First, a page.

• Resolutions from the company's shareholder or board meetings.
  • Increases in the company's social capital.
  • Changes to the company's articles of association or by-laws.
  • Changes to the company's shareholders.
  • Any mergers, spin-offs or conversion of the company (these need to be registered before their effective date to benefit from potential tax neutrality, which may be applicable depending on the case).
  • The dissolution and liquidation of the company.
  • Changes of the company's domicile or registered address.
  • Changes in the company's contact details.
  • Any increase in social capital is subject to a 1% tax, although registered branches of a foreign entity do not need to pay it.

Share capital

Each shareholder/partner must have a minimum of one share or one social quota. The minimum and most commonly used par value of a share/social quota is DOP100.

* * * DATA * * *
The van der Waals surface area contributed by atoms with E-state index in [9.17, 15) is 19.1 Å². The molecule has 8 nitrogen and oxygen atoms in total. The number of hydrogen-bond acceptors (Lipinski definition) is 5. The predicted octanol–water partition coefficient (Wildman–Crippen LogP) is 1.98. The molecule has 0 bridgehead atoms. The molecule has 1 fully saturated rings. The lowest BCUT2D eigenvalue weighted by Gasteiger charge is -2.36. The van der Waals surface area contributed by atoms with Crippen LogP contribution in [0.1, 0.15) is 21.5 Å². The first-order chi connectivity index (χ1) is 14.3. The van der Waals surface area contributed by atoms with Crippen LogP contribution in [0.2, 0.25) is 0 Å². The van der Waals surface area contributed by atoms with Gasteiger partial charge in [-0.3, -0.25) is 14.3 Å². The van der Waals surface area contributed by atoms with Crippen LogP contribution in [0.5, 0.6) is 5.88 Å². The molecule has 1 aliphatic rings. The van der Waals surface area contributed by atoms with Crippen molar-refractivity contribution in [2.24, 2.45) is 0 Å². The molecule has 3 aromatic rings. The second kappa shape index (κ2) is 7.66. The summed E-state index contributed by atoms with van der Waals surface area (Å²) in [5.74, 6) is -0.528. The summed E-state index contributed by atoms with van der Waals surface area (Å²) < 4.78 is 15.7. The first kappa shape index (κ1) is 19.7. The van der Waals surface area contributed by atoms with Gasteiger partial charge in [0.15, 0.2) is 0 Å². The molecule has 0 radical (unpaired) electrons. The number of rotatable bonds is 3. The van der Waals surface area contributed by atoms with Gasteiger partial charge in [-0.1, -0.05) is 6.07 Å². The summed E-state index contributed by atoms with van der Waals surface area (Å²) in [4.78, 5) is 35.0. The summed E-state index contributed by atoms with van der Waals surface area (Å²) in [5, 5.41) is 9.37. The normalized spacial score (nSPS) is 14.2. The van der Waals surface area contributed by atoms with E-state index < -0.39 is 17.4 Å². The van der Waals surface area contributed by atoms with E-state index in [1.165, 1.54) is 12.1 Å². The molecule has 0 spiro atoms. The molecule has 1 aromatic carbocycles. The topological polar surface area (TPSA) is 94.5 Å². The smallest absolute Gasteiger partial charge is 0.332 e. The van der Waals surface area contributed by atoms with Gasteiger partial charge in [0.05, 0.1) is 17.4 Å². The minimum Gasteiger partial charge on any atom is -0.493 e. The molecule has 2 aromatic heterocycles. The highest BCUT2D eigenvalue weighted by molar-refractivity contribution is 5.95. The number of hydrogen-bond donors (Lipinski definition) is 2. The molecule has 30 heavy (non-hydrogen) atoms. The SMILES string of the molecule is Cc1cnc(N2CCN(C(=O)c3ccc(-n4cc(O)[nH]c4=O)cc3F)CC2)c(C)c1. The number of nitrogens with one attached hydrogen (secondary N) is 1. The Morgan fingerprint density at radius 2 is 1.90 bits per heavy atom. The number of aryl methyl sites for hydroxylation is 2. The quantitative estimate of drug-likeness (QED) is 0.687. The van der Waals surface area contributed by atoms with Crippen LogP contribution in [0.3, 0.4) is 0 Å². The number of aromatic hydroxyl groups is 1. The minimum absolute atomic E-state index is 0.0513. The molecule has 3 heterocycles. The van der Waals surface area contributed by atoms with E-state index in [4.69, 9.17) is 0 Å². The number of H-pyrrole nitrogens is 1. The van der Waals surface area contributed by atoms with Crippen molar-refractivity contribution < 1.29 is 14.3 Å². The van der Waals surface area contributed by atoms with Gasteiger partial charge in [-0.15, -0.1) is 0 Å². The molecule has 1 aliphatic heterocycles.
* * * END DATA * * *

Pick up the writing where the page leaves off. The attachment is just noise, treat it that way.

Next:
Non-cash consideration

Shares/social quotas can be issued for non-cash consideration, such as property. The transfer of property must be registered at the corresponding Title Registry Office.

Rights attaching to shares

Restrictions on rights attaching to shares. There are no restrictions on the rights that can be attached to shares. However, in the case of an SA-type entity, voting rights may be restricted on preferred shares. For the SRL type of entity, the voting rights remain the same for all shares. In addition, SRLs require 75% partner approval to make transfers.

Automatic rights attaching to shares. There are minimum rights granted to a shareholder or partner, such as the right to:

  • Receive information.
  • Receive dividends.
  • Attend and vote in general meetings.
  • The issue of new shares from the company (preferential right).

Management structure

The management of a limited liability company is held by a single manager or group of managers designated by the partners.

Management restrictions

There are no restrictions on foreign managers. However, in the case of a board of directors, at the time of de-registry or liquidation of the entity, the president, who normally acts as the guarantor of the entity’s liabilities before the DGII, must be a resident individual. The entity itself may appoint a specific resident individual for such purposes.